Show all by Topic:
Show all by Magazine:
John Shanahan has been selling Grand Banks boats since the mid-1970s, and he knows what his customers want. That's why the owner of the Oxford Yacht Agency customized an Eastbay sedan for cruising hot climes. He's taken the basic package designed by the distinguished marine architecture firm of C. Ray Hunt and tweaked it to provide cool cruising comfort in places even as hot as the Chesapeake Bay in August.
This is basically the flybridge sedan model without the flybridge. All the windows in the main saloon are tinted and come with ingeniously customized Oceanair Skysol blinds and drapes that keep out the sun so effectively you don't need to bother with exterior snap-on canvas coverings.
The opening windows have screens. The overhead hatches are likewise tinted, screened and equipped with blackout curtains. The sliding rear door has been replaced with a gasketed aluminum door with a unique roller-furled screen door. The cabin top has been extended a bit over the cockpit to provide additional shade. The middle of the three large panes of the windshield opens with the aid of an electronic actuator for good ventilation. When this fails to keep you cool enough, you can batten down and turn on the AC.
The main saloon has two facing settees with a foldina vacht table in between. A large Sony flat-screen TV lifts up from behind one seatback. A hatch in the teak and holly sole leads to the engine compartment. The inside steering station to starboard has a custom helm chair tank clash with room for a pair of 10-inch Garmin chartplotter screens, and a teak-rimmed ship's wheel. There's also a sturdy aluminum gasketed door leading out onto the side deck. The passenger seat is a comfortable double wide bench with a large chart table to spread out on.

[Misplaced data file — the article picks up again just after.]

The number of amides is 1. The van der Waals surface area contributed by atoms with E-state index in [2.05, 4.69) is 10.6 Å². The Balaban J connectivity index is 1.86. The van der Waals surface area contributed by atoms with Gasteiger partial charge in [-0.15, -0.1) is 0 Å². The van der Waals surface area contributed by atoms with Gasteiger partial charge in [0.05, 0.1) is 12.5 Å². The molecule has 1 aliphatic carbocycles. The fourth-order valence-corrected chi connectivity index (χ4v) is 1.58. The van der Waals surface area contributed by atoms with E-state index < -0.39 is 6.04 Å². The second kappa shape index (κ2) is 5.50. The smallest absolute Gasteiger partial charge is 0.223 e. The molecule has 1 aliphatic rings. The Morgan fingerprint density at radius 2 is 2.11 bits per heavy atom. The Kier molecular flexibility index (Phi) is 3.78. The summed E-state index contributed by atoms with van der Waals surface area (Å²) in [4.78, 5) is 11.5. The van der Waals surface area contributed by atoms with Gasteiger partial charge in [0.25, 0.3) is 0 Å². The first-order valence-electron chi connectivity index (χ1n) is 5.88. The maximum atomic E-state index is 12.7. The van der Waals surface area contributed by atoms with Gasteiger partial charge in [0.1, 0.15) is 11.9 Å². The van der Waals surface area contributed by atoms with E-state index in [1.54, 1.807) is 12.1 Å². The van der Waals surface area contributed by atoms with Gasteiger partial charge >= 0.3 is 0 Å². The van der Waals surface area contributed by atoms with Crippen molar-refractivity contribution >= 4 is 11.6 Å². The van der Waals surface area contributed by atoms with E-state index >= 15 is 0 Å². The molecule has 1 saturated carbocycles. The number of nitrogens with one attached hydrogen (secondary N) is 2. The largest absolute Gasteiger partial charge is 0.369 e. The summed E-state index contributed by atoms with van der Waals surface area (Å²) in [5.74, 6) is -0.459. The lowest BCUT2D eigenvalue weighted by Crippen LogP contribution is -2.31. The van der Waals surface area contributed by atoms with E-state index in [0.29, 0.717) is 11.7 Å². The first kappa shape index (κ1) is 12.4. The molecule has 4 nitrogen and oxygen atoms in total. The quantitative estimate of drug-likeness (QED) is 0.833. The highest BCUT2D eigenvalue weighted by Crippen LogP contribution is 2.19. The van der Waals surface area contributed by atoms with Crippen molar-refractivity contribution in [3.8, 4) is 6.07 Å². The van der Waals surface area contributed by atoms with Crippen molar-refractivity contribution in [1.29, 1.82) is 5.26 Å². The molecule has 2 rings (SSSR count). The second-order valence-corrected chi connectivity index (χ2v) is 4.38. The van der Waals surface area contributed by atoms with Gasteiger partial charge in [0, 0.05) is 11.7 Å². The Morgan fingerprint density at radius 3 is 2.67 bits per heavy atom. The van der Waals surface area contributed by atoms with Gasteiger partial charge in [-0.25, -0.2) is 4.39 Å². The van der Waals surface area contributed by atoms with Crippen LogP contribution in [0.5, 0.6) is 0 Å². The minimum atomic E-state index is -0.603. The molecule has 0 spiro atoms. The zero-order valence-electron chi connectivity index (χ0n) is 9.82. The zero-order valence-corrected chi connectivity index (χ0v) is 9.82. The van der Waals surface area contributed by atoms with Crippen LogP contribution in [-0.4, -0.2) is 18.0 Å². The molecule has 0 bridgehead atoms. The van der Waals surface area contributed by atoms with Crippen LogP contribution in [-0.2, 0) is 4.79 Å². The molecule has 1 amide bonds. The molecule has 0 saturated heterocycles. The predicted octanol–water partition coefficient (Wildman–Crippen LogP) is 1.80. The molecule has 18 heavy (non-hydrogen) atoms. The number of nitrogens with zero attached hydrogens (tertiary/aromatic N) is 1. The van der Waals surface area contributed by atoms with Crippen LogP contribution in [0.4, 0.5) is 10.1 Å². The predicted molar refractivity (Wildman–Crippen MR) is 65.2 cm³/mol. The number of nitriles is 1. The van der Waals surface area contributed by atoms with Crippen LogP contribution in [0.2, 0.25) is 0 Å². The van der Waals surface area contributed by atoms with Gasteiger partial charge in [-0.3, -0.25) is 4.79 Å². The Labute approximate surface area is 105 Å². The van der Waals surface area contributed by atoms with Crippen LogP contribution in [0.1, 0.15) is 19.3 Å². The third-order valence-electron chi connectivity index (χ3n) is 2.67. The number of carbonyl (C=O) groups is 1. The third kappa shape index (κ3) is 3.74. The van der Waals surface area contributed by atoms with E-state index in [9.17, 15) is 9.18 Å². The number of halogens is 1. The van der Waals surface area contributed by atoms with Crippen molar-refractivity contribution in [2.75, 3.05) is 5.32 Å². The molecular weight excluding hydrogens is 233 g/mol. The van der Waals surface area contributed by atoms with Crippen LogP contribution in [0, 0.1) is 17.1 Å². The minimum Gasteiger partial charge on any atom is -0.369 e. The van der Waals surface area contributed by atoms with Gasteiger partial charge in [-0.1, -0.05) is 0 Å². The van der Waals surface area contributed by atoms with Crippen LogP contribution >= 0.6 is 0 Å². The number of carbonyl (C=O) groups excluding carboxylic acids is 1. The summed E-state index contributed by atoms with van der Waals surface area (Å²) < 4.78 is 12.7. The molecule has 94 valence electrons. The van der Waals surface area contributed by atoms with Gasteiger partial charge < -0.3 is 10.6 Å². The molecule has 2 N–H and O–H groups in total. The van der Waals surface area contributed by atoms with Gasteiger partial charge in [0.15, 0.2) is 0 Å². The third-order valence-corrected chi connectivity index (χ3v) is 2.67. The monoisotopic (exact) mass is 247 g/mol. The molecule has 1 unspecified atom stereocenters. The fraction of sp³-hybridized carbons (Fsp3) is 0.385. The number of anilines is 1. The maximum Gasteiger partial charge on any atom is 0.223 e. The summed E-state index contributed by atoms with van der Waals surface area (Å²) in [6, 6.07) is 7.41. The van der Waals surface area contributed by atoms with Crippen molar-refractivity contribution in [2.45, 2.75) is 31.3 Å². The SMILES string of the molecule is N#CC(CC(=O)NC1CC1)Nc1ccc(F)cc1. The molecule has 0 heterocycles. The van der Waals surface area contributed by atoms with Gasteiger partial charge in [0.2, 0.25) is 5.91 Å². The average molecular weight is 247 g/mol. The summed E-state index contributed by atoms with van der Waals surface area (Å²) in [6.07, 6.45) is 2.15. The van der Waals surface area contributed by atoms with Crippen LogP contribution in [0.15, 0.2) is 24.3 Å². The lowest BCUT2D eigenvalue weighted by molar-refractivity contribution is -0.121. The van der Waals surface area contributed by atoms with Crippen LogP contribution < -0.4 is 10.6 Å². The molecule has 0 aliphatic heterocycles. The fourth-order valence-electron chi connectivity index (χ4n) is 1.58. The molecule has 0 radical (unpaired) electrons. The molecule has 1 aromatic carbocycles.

You take three steps down to the galley, a compact but functional Ushaped affair with all the necessities placed conveniently around an expanse of white Corian countertop that contrasts smartly with all the teak cabinets. Across the passageway, the starboard-side guest stateroom can be closed off with a screen that slides out of the bulkhead. In between here and the forward stateroom, the head and shower are in separate compartments on either side of the passageway.
We left the docks at Shanahan's Dickerson Harbor facility up Trappe Creek and wove our way out to the Choptank River. While the bright summer sun beat down, we were cool and collected in the 74-degree interior. Heading out across the mouth of the river to Tilghman Island, we opened up and found a top speed of 30.9 knots at 2800 rpm. We found a low cruising speed of 15.7 knots at 1 800 rpm, bringing the bow up with the tabs to keep the twofoot swells rolling in from the open Chesapeake Bay from bumping us off course. As we approached Knapps Narrows we throttled down, but the boat was still on plane at under 1 1 knots. After grabbing some crabcakes and a few pictures, we headed back up the river at a comfortable 20.9 knots at 2200 rpm. The hydraulic steering was effortless, and the twin CATS provided smooth acceleration and plenty of power. Overall, it was one cool ride.
3831 Trappe Landing Road
Trappe, MD 21673